"Mostly," Kyle writes, "what I learned about my book is that it’s depressing. Not just depressing, but 'pointlessly depressing'; 'brutal'; 'disturbing'; 'unrelentingly bleak'; and 'appalling'—just to touch on the tip of the critical iceberg. One reader claimed to be so disturbed by [Kyle's novel] The God of Animals that, upon finishing it, she had to medicate herself with sleeping pills."
But when people tell Kyle to write something "happy," she can't quite understand. "Happy like Anna Karenina? Happy like The Grapes of Wrath? Happy like Lolita or Catch-22 or Revolutionary Road? Happy like Hamlet?"
You get the idea.
Because the publication of my story collection, Quiet Americans, is still several months away, I don't yet have access to a comparable trove of reader reaction. But that doesn't mean that I can't already identify with the essay and the points Kyle has raised.
In fact, while I was reading, I couldn't help but recall one AWP conference, at which I finally met one of the TriQuarterly editors who had helped bring my story, "Matrilineal Descent," to the reading public. I'd gone over to the journal's Bookfair table to introduce myself. "Ah, yes," the editor said. "Your story. It was a laugh a minute." To which I responded—how else?—by laughing. (Attention, lucky readers! You, too, can enjoy the utter comedy that is "Matrilineal Descent" when the story reappears in Quiet Americans this winter.)
But Kyle's essay also sent me straight to the shelf where the Purple Binder (pictured) rests.
The Purple Binder, my friends, contains all the many rejection letters and e-mail messages that I received from agents and publishers who considered my collection, in one variant or another, over a five-year period. (It should not be confused with the far thicker Red Binder, which contains rejections received for individual short stories.)
I was certain that I'd find some echoes of the comments that have come Kyle's way within the Purple Binder's pages. And guess what? My memory was right.
Dear Erika Dreifus,
Thank you for giving us a look at four stories from your collection, Former Title, which [Big-Time Agent] asked me to review. I'm sorry about the delay in getting back to you, and I wish I had better news. I very much admire your writing and found all four stories very strong, but I'm afraid that this collection would be difficult to sell. The cumulative effect of your stories, with themes ranging from the Holocaust, to fetal defects to racism, is too downbeat for the editors we deal with.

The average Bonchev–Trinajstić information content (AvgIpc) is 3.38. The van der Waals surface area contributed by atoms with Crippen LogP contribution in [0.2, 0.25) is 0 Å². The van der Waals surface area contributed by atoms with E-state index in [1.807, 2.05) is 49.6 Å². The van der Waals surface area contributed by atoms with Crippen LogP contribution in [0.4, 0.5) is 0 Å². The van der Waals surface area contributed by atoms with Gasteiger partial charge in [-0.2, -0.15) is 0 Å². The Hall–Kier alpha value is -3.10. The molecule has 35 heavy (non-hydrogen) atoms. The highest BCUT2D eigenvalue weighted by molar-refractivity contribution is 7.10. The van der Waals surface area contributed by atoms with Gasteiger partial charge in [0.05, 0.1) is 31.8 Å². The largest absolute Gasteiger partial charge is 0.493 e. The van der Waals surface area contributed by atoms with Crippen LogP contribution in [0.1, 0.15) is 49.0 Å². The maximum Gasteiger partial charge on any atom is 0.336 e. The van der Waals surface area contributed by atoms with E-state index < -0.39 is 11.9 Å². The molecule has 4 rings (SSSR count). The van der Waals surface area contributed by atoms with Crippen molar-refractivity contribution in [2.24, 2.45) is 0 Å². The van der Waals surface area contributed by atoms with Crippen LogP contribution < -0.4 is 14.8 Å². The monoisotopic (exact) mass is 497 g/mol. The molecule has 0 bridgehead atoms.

Nonetheless, I think you are a talented writer. If you are not too put off by these remarks and you begin a novel, we'd love to see the first 50 pages.
Associate at Big-Time Agent's Agency
P.S. Let me know if you'd like me to return your pages.
Now, a few comments:
- I've worked on the collection so long that it's really not surprising that not all of the stories that went out to this agency--supposedly my "best" stories at the time--have ended up in the final book. Among the now-excluded stories is one that was, for a long time, intended to be the title story. Hence, the need for a new title. So if you're thinking that you'll actually find the Holocaust, fetal defects, and racism prominently displayed throughout the book, well, don't get too excited, because not every happy theme I've ever dealt with in fiction has made the cut into the final collection.
- Similarly, I've been working on these stories so long that this particular correspondence dates from George W. Bush's first term, an era when it was still very common to send work via postal mail. Hence, the offer to return my pages. I guess I hadn't included a SASE.
- Here's what may be most interesting. I hadn't approached Big-Time Agent. Rather, Big-Time Agent had contacted me, based on a story that had appeared in a literary journal. And frankly, that story didn't exactly present a thousand points of light. Admittedly, it did not feature fetal defects or racism. But, in a mere 2500 words, it did manage to encompass parental death, post-9/11 anthrax attacks, incapacitating depression, divorce, and—I know you're waiting for this one—the Holocaust. Hence, my surprise that "downbeat" might present a problem for this particular agency.
In truth, I'm trying not to think too much just yet about what people will say about Quiet Americans once it has been published (assuming that it receives any attention at all). But if the book is faulted for not being "happy" enough, at least I'll be prepared. And in good company.